Movie review of “Dying to Know: Ram Dass & Timothy Leary”: The documentary charts the relationship between the onetime Harvard professors who advocated for their own forms of expanded consciousness.
It is odd that Timothy Leary, an evangelist for psychedelic drugs who urged his followers to “turn on, tune in, drop out,” should be the subject of a documentary that doesn’t seem worth that effort.
“Dying to Know: Ram Dass & Timothy Leary,” directed by Gay Dillingham, charts the relationship between Leary (who died in 1996) and Ram Dass, formerly Richard Alpert — onetime Harvard professors who advocated for their own forms of expanded consciousness. Leary conducted experiments with psilocybin (a component of psychoactive mushrooms) and LSD. Alpert later went to India, grew spiritual and became Ram Dass.
The movie stitches together interviews shot over many years, including a conversation between the two men that Dillingham filmed as Leary was dying of prostate cancer. Both men approach death matter-of-factly, even with anticipation.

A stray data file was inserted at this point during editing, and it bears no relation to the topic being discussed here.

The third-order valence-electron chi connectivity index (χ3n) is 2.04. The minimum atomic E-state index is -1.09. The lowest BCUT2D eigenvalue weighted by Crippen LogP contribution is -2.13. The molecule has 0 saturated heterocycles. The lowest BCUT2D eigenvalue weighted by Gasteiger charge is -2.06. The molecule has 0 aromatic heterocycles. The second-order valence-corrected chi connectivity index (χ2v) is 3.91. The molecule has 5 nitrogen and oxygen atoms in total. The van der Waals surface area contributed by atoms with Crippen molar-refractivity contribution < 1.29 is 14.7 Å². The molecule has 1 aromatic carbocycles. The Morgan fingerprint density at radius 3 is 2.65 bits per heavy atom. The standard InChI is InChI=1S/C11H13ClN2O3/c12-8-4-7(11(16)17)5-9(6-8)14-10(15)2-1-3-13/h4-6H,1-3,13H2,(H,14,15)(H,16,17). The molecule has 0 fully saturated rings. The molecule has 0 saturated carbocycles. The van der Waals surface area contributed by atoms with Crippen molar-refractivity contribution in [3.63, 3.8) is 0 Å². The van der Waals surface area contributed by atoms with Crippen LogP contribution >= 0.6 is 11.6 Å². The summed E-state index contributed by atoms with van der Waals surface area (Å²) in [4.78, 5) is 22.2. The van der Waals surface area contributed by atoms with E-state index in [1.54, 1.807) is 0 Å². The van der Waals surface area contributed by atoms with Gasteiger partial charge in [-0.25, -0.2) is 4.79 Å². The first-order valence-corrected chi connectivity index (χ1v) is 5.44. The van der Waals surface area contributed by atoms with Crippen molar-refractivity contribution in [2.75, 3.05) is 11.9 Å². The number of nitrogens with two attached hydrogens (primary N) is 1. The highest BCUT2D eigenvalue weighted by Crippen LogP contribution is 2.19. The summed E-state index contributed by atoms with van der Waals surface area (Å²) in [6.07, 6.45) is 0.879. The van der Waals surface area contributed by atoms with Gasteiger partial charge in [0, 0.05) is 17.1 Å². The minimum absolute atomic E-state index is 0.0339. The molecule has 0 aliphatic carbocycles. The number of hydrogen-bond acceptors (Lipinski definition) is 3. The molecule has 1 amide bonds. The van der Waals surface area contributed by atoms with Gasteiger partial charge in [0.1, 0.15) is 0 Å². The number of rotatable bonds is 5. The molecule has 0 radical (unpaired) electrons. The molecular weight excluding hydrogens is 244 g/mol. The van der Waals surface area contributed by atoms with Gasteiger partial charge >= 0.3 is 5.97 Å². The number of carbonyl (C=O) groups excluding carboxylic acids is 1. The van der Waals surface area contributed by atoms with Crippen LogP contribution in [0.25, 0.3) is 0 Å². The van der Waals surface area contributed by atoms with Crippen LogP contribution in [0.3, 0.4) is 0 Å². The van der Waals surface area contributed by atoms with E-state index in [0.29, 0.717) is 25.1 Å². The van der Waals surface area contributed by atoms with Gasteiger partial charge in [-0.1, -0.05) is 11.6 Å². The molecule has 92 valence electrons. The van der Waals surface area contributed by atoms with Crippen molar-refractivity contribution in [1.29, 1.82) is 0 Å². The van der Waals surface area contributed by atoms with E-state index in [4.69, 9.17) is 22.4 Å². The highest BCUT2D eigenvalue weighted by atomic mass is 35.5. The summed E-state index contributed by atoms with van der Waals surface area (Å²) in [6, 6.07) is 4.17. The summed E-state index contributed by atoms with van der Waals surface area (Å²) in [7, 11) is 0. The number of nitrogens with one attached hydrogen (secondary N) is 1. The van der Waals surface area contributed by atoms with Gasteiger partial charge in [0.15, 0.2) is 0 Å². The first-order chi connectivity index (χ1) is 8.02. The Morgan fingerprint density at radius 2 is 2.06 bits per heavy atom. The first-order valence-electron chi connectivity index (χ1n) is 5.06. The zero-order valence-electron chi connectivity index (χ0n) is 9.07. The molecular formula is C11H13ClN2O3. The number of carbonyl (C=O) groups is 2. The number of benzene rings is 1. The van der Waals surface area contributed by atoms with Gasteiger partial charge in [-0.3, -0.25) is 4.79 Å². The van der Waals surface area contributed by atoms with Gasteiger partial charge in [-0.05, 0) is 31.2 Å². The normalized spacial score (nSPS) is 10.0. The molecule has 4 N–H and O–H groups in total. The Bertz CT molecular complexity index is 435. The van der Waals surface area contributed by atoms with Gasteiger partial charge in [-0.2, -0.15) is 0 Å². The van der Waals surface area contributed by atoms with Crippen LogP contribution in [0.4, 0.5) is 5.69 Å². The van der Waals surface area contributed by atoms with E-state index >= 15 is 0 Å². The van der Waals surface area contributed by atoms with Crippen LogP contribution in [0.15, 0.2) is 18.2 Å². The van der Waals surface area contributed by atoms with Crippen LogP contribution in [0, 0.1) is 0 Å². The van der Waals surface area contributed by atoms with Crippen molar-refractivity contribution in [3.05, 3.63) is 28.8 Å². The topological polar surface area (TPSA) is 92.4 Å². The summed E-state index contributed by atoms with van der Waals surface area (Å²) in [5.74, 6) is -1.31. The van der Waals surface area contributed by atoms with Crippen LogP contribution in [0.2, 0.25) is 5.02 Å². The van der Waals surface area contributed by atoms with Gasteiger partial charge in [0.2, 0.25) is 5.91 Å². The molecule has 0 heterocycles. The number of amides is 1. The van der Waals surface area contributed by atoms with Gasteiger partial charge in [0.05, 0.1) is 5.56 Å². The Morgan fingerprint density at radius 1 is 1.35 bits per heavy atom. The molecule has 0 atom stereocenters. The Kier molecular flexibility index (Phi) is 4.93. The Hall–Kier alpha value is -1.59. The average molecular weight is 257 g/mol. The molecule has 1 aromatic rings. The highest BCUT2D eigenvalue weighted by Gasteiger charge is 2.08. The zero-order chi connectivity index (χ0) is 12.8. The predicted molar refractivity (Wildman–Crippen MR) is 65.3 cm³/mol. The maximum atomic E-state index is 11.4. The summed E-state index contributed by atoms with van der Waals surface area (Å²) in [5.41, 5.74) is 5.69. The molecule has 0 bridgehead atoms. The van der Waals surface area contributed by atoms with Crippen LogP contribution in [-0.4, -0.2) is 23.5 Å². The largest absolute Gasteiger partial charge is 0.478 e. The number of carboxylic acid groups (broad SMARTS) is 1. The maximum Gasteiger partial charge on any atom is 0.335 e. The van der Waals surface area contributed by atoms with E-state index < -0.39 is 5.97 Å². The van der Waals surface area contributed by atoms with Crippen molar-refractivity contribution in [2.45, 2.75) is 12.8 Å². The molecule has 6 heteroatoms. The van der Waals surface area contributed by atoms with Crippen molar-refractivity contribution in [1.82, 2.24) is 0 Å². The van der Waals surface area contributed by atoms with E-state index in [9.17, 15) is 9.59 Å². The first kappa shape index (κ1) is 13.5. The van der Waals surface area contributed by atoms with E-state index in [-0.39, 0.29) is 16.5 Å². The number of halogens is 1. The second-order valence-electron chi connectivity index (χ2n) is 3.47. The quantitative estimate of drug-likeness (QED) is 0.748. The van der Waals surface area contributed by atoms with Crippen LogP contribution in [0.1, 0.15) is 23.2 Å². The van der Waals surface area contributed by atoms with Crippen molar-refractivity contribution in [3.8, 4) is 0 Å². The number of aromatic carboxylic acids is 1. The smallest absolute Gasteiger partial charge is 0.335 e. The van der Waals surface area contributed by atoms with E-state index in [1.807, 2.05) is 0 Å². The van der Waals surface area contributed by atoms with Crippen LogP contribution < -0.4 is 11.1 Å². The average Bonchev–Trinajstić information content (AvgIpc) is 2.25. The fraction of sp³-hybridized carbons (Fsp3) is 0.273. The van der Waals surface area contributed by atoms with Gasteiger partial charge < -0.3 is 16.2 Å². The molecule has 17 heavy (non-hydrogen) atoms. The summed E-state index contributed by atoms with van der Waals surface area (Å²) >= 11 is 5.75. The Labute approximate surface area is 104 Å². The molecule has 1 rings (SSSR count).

‘Dying to Know: Ram Dass & Timothy Leary,’ a documentary narrated by Robert Redford. Directed by Gay Dillingham, from a screenplay by David Leach. 95 minutes. Not rated; for mature audiences. SIFF Cinema Uptown.
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Probably ragged by necessity, the movie uses narration from Robert Redford to thread archival material (like Leary’s 1966 Senate testimony) and reminiscences. Those featured include the integrative-medicine doctor Andrew Weil, who was involved in the subjects’ dismissal from Harvard, and Leary’s son Zachary Leary, who describes a “shockingly normal” upbringing.
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Closer to a greatest-hits than an original take, the movie is nevertheless a curiously sedate and uncritical rundown, barely quickening the pulse when it addresses Leary’s 1970 escape from prison. More problematic is that it presents these ideas with the zeal of the already converted. It’s less a social history than a commercial for alternative healing.